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Photoassimilate translocation in potato

The dynamics of photoassimilates distribution between foliage and tubers throughout potato’s life-cycle.


Production and percent distribution of dry matter produced by a potato crop (cv. Russet Burbank)

During the bulking stage of tubers, potatoes require high day-time temperatures (18 to 20°C) and lower night-time temperatures (12 to 14°C) in order for carbohydrates to accumulate. This temperature regime helps the accumulation of dry matter, thanks to enhanced carbohydrate production, and minimized carbohydrate consumption by respiration. Once the carbohydrates have been produced, they are transported to the different organs via phloem. Magnesium and boron play a central role in this process, but mainly potassium.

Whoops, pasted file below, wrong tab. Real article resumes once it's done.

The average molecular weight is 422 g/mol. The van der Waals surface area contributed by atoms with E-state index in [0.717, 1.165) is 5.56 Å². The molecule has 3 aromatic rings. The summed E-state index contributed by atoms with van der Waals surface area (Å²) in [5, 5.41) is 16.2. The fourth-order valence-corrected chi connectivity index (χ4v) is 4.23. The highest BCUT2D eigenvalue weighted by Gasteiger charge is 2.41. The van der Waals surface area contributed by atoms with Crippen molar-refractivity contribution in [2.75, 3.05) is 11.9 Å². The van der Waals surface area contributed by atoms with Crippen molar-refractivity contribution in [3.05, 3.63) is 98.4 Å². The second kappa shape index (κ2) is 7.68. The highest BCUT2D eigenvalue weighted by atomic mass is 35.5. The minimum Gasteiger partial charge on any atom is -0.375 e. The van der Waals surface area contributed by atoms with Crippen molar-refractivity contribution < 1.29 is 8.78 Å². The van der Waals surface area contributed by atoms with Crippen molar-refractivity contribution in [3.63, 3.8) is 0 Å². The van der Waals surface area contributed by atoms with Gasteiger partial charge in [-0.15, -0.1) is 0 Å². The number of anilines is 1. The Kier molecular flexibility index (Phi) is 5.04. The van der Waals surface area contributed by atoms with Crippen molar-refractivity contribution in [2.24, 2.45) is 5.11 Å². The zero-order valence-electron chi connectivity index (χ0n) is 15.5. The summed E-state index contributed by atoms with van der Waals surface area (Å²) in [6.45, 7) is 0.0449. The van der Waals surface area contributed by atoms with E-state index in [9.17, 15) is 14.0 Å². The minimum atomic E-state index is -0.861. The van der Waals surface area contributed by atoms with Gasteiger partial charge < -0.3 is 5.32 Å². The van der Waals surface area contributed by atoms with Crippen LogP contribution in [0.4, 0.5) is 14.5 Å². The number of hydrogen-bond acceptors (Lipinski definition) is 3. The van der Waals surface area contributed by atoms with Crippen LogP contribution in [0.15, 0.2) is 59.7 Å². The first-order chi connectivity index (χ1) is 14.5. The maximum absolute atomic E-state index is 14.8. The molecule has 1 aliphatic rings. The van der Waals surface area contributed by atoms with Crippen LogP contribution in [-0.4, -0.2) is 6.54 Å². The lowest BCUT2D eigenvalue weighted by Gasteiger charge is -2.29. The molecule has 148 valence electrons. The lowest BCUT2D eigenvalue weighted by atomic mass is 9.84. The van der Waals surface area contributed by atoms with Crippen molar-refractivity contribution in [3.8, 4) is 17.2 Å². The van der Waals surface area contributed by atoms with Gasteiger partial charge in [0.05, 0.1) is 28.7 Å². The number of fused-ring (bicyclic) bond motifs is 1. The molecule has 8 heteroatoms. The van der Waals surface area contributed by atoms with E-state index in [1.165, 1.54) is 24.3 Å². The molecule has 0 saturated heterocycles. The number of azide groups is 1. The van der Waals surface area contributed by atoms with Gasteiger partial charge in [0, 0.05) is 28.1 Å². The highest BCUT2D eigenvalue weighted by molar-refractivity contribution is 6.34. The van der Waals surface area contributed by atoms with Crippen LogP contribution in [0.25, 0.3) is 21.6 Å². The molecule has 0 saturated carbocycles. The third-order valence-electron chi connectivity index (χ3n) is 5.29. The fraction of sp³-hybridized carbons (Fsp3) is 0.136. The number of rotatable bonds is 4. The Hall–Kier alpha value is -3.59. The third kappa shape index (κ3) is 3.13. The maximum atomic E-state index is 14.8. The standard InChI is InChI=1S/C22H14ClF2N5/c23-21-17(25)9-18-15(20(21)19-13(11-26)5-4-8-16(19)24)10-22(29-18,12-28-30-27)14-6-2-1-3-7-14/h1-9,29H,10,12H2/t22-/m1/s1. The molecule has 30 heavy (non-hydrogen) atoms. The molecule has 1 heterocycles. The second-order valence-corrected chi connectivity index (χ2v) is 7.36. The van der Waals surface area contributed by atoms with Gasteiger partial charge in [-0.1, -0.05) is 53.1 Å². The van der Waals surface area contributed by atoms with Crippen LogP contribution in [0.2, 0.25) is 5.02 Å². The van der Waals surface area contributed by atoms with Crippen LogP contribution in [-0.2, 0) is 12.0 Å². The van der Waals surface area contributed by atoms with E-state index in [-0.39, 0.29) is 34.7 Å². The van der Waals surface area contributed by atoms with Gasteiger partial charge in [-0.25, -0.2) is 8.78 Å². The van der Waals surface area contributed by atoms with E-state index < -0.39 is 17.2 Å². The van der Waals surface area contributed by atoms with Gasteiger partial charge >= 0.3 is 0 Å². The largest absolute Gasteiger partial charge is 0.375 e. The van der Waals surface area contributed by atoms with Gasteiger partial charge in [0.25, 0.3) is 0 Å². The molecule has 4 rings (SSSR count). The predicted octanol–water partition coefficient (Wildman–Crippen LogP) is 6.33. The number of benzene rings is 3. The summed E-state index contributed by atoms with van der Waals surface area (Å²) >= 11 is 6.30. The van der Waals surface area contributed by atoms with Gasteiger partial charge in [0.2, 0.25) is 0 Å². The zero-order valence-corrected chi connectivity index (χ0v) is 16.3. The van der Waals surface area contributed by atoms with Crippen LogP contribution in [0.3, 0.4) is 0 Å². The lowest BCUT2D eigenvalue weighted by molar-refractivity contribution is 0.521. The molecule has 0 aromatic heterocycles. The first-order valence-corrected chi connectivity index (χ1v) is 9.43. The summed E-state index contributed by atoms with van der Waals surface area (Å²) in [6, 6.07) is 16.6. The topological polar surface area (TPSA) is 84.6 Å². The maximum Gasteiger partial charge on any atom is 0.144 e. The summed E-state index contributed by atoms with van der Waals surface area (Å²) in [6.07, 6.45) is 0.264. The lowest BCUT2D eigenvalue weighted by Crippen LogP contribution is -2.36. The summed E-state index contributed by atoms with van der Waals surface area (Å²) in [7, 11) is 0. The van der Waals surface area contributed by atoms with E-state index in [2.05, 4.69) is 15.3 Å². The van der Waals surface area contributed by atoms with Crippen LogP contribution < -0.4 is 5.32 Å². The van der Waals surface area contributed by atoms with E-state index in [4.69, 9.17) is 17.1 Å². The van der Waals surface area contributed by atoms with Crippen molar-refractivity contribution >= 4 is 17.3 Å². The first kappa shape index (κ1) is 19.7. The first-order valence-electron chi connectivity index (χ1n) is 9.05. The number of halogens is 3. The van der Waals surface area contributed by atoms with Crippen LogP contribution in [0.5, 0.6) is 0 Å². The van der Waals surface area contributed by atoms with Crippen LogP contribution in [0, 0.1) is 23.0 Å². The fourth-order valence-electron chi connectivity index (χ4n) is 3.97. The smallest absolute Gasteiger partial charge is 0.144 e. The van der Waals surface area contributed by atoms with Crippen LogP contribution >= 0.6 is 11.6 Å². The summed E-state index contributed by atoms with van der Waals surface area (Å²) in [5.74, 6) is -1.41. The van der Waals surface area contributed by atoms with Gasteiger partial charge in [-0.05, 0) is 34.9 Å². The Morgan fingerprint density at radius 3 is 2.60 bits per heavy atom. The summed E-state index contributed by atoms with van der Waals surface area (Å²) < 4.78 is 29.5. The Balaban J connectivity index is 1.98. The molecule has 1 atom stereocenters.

Potassium is the main osmotic regulator of plants, and it directly participates in the stream of photoassimilates via phloem.

Magnesium, boron and notably potassium are the principal elements that enable the translocation of carbohydrates from the leaves to the tubers.

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